Linked to the charter, you need to define the Innovation Lab’s governance model, process, location, and budget. Publish the charter. Make it known. Be proud of it.
2. Ask the right questions
An Innovation Lab often tries to do the seemingly impossible: creating a structured approach to what seems to live by randomness and ad-hoc-opportunities. However, by asking the right questions you command the attention to the right topics. Examples of relevant questions include:
“How can we radically improve customer experiences in sales and delivery processes?
How can we delight the customer in unexpectedly helpful ways?
What are the most critical customer problems?”
3. Define the characteristics of a great idea
Guiding innovation principles and desired digital characteristics are not about limiting the scope of relevant ideas or about detailing specific ideas. Instead they serve as helpful markers of the selection process. When these markers are known in advance, the relevance of gathered ideas increase.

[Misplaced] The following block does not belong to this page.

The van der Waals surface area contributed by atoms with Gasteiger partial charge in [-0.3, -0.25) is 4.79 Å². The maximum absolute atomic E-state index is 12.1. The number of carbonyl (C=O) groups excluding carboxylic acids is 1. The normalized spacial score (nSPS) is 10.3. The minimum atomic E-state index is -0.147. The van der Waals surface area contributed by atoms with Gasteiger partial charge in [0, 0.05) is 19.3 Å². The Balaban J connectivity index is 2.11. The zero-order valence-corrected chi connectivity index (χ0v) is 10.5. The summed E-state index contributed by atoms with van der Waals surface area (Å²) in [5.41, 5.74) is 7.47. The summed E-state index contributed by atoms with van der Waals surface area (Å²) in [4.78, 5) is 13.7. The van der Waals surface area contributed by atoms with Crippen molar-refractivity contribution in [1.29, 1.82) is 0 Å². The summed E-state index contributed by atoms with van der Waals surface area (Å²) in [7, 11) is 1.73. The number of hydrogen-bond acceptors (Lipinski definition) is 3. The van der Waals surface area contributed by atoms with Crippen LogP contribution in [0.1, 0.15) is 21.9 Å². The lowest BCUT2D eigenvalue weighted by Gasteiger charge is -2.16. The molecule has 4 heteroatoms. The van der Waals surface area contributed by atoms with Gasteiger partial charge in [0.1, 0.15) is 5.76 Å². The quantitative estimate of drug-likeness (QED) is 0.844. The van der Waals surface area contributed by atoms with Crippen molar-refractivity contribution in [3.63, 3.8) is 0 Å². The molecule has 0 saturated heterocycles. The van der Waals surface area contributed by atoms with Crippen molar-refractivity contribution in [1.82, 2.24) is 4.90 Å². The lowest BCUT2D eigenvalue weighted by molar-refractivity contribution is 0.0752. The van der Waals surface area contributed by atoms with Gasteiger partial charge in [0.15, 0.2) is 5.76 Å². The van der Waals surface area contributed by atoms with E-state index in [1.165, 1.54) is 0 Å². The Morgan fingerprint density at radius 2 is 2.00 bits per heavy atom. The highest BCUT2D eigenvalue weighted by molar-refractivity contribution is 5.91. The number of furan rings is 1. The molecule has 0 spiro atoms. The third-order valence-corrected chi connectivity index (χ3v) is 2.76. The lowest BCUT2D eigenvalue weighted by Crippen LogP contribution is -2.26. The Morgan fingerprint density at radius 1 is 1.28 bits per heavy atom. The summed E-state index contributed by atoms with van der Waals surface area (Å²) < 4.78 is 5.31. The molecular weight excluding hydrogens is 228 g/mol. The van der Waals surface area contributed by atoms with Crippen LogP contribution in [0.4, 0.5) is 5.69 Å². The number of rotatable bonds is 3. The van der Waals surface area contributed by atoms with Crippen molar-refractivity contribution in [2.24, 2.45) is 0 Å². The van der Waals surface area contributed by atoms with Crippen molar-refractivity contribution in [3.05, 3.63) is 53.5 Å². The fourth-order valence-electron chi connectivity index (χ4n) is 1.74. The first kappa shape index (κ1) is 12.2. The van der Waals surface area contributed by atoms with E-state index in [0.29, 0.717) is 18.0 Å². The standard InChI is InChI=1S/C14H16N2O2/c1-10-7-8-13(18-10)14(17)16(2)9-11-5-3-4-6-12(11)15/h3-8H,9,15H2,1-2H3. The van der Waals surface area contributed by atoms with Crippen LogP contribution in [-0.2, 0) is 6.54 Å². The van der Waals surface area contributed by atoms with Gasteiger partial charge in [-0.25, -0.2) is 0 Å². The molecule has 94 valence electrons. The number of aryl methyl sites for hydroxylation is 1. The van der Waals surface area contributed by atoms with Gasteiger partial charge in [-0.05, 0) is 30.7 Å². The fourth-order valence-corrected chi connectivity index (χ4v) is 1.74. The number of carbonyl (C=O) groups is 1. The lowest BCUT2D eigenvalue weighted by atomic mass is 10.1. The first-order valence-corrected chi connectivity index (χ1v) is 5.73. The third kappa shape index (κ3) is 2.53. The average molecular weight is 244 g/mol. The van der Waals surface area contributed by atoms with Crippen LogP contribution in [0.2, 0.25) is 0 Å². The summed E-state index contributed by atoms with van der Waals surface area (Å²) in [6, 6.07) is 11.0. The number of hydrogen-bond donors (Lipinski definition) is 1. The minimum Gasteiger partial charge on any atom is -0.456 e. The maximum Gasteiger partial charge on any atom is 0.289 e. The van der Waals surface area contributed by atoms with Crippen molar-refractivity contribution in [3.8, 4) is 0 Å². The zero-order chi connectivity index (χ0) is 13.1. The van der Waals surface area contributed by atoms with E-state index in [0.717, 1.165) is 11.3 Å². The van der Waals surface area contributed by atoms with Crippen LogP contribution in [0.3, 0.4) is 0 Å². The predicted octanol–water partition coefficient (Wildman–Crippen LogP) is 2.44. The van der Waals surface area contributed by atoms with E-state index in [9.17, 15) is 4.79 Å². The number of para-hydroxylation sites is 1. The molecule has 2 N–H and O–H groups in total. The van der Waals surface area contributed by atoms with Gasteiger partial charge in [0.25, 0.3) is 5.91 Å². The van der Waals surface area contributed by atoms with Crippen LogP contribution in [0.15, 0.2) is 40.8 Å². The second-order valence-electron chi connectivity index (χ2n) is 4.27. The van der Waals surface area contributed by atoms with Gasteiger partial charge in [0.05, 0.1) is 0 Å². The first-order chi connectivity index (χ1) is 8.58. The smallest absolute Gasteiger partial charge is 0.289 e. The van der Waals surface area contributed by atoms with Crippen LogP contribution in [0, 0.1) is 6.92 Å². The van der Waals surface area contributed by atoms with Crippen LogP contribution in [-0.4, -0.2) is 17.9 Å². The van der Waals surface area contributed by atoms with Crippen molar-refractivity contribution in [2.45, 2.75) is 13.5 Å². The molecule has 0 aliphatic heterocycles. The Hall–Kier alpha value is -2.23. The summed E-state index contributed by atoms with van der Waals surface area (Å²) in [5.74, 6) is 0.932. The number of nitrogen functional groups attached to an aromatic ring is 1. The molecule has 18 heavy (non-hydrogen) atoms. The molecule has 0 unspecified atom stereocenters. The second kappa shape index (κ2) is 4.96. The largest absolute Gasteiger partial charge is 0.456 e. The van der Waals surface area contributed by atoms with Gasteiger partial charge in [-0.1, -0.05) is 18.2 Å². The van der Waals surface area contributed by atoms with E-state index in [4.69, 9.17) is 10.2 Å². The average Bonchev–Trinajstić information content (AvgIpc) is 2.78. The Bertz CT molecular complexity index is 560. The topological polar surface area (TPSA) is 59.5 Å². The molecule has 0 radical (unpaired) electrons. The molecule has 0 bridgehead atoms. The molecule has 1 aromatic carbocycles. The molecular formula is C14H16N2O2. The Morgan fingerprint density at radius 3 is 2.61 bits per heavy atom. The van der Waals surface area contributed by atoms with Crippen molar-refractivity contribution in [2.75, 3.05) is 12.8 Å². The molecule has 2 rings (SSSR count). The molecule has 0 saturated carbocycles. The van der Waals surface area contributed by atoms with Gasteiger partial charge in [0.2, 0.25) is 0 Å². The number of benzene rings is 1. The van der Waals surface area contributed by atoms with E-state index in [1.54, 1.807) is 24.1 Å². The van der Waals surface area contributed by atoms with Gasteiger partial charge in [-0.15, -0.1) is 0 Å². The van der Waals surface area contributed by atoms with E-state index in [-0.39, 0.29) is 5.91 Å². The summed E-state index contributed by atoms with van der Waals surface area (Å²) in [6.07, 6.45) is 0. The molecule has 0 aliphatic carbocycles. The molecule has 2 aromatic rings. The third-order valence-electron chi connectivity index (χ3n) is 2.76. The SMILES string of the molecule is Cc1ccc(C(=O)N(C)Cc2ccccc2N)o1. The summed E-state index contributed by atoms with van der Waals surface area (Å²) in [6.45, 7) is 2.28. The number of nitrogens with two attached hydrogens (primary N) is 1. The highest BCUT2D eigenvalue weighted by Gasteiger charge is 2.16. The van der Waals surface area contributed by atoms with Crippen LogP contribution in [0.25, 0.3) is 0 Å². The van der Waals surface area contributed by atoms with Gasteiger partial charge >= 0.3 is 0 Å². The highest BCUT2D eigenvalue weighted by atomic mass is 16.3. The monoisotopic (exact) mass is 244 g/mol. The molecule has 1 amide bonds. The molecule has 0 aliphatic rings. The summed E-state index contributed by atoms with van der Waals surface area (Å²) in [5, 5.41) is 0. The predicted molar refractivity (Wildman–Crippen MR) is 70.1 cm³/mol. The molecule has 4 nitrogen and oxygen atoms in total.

Examples of characteristics: contextually smart, real-time connections between customer events and internal operations, radically innovative, differentiating, connects customers/users with each other, omnichannel enabled, unexpectedly digital, enabling third party companies to add value to customers/users, etc.
4. Implement an open ideation process and platform
Great ideas come from everywhere; from both external and internal sources. Limit ideation sources as little as possible. Engage in a planned and structured way with different sources. Implement a capable ideation solution platform from where ideas can be discussed, rated, and fed into the Innovation Lab. Include idea generation at every digital touchpoint, for example through “I have an idea!” widgets.